The ins and outs of being an international student at IUPUI


International student Pearl-Marie Andoh distinctly remembers the first time she set foot on campus: she was confused, overwhelmed and had even gotten lost while trying to locate the lecture hall of her first class. Due to the pandemic, like many students, Andoh began her journey at IUPUI completely online.

“It was quite overwhelming,” Andoh said. “I didn’t have an orientation, and I didn’t know anyone.”

Andoh is a sophomore majoring in biomedical engineering, and is one out of the nearly 2,000 international students that IUPUI currently hosts. 

Throughout the entire process there are a number of resources available to minimize difficulties for international students.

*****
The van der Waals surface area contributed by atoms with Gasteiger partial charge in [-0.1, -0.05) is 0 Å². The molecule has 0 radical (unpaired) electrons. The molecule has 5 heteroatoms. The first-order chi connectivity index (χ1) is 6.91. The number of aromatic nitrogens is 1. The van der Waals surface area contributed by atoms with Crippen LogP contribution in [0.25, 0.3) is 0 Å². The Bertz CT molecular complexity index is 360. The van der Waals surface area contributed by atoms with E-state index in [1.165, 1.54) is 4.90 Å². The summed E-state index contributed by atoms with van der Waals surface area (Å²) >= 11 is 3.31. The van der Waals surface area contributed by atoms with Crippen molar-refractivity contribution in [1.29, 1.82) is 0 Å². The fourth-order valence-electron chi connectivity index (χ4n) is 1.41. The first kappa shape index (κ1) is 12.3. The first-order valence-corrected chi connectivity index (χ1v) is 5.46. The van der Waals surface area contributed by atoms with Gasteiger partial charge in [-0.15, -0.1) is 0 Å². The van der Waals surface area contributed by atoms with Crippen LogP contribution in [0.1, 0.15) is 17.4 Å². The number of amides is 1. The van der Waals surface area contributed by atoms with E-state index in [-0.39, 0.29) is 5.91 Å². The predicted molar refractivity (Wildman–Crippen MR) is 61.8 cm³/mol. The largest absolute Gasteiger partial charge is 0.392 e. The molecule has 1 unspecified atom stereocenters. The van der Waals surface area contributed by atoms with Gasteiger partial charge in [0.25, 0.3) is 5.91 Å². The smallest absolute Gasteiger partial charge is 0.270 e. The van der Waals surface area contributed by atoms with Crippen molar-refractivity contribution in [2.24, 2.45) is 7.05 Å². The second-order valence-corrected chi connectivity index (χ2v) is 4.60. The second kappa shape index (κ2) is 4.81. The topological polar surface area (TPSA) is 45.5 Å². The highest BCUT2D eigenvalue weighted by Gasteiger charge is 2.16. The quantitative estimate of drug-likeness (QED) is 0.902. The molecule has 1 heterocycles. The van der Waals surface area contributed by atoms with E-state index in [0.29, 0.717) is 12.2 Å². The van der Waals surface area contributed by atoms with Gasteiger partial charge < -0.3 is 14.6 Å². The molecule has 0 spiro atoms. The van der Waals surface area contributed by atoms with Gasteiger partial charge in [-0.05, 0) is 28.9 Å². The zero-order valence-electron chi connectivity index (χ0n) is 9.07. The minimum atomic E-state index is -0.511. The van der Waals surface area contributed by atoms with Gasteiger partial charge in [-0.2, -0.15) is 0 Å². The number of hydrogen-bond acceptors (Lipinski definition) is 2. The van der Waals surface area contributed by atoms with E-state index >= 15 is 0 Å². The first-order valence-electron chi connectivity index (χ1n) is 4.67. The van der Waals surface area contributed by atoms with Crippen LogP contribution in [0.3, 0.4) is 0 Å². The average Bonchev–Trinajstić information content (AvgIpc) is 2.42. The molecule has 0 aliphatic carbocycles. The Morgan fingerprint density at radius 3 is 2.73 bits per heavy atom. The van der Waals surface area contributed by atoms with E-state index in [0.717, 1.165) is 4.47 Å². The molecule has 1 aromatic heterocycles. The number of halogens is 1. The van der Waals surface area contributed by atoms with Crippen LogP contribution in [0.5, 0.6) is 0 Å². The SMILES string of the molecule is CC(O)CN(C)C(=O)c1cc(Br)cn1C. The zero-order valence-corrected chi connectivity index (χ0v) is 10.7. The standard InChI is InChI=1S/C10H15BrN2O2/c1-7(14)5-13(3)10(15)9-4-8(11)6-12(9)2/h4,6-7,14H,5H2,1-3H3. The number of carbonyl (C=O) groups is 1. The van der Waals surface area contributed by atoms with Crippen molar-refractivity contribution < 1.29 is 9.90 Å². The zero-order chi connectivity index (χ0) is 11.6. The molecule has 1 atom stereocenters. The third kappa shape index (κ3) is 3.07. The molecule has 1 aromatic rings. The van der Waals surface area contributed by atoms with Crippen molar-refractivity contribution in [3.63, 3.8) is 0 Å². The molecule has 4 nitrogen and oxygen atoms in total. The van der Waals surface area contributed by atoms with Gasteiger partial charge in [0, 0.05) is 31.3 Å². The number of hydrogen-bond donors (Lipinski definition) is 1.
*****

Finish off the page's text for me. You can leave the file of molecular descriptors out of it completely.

The Office of International Affairs remains one of the prime guidance centers for international students. Along with assisting prospective international students with admissions and housing selection, the office also oversees programs for international partnerships and other cultural campus engagements.

“They do a lot to support international students,” Andoh said. “Things like showing them how to go grocery shopping and giving them campus tours.”

The International Peer Mentoring Program (IPMP) is also a familiar name for international students. Housed and supported by the Office of International Affairs, IPMP’s mission is to help international students adjust to university life and American culture.